8 Chapters
Medium 9781855752818

My Kleinian Home

Herman, Nini Karnac Books ePub

The days before the interview, at the end of the same week, I thought and thought about those words. Up to now I had assumed that the person and the place of a psychoanalyst must be swathed in mysteries appropriate to the alchemists. The more the better, certainly. Precious metals, ornaments, symbols, halos, roots and herbs: I demanded everything, tutored properly by Jung, Hans Andersen and the Brothers Grimm. Now Dr G had scuttled that. It was the work, the actual work itself, that was significant. A thing that could presumably be evaluated and assessed like the ploughing and the crop.

This struck me as uniquely right and reassuring all at once. A breathtaking discovery, and I had made it just in time to shed some preconceived ideas which, disappointed, always led to withdrawal and hostility and a lot of acting out. It was certainly as well, because I was not going to find any trappings at this door. Even the window boxes had very little more than weeds.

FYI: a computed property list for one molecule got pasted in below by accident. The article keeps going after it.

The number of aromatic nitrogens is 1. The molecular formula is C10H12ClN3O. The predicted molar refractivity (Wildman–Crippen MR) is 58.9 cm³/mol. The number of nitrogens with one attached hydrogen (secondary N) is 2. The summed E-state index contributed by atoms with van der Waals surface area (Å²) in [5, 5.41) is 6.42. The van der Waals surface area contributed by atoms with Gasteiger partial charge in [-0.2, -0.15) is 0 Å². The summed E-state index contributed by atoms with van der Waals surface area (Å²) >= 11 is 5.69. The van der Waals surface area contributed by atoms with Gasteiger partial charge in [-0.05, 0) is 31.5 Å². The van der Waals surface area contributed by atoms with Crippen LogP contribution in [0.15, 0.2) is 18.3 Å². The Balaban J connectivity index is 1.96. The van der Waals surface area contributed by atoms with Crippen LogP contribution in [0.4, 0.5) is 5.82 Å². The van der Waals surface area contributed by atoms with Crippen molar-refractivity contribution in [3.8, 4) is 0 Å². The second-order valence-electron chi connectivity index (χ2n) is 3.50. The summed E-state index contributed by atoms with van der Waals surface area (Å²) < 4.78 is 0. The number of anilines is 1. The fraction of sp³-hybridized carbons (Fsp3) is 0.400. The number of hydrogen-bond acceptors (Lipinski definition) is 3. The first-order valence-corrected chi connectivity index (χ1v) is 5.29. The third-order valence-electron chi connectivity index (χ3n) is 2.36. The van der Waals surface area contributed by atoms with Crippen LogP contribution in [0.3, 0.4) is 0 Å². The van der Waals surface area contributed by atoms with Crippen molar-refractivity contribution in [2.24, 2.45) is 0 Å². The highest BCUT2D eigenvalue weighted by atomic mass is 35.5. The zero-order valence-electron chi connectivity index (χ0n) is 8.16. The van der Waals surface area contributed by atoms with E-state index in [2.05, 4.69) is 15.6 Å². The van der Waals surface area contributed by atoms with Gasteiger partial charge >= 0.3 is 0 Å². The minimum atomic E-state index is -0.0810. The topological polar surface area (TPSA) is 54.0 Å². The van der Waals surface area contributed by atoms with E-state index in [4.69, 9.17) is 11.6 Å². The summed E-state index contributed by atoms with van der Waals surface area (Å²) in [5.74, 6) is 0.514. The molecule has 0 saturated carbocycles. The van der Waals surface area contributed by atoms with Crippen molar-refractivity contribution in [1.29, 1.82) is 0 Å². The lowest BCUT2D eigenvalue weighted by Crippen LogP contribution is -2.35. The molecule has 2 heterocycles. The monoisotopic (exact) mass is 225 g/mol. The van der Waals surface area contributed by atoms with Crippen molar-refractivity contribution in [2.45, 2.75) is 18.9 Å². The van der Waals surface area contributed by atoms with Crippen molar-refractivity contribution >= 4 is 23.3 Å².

The wooden plate above the bell of the simple garden flat spelt the surname: nothing more. No letters stood behind the name and no initials in the front. Not even ‘Dr’. Not a hint.

See All Chapters
Medium 9781855752818

Postscript: Reflections after One Decade

Herman, Nini Karnac Books ePub

REFLECTIONS AFTER ONE DECADE

How much lifetime has passed. This book was actually written near enough half-way through a nine-year analysis. By the time it went to press I might already have composed something of a variation. I was, in part, a different person, which is always the case with the making of new growth. However, the original assuredly had caught a moment which I was not prepared to scuttle on account of younger shoots. ‘If I cannot be myself in what I write, then my work would be nothing but lies and humbug’;* and now that some four years have passed since I left that Kleinian Home in a row of London houses, at the foot of a small hill, I know that I must try to capture a fragment of truth again, while knowing that it too, in time, will again be superseded.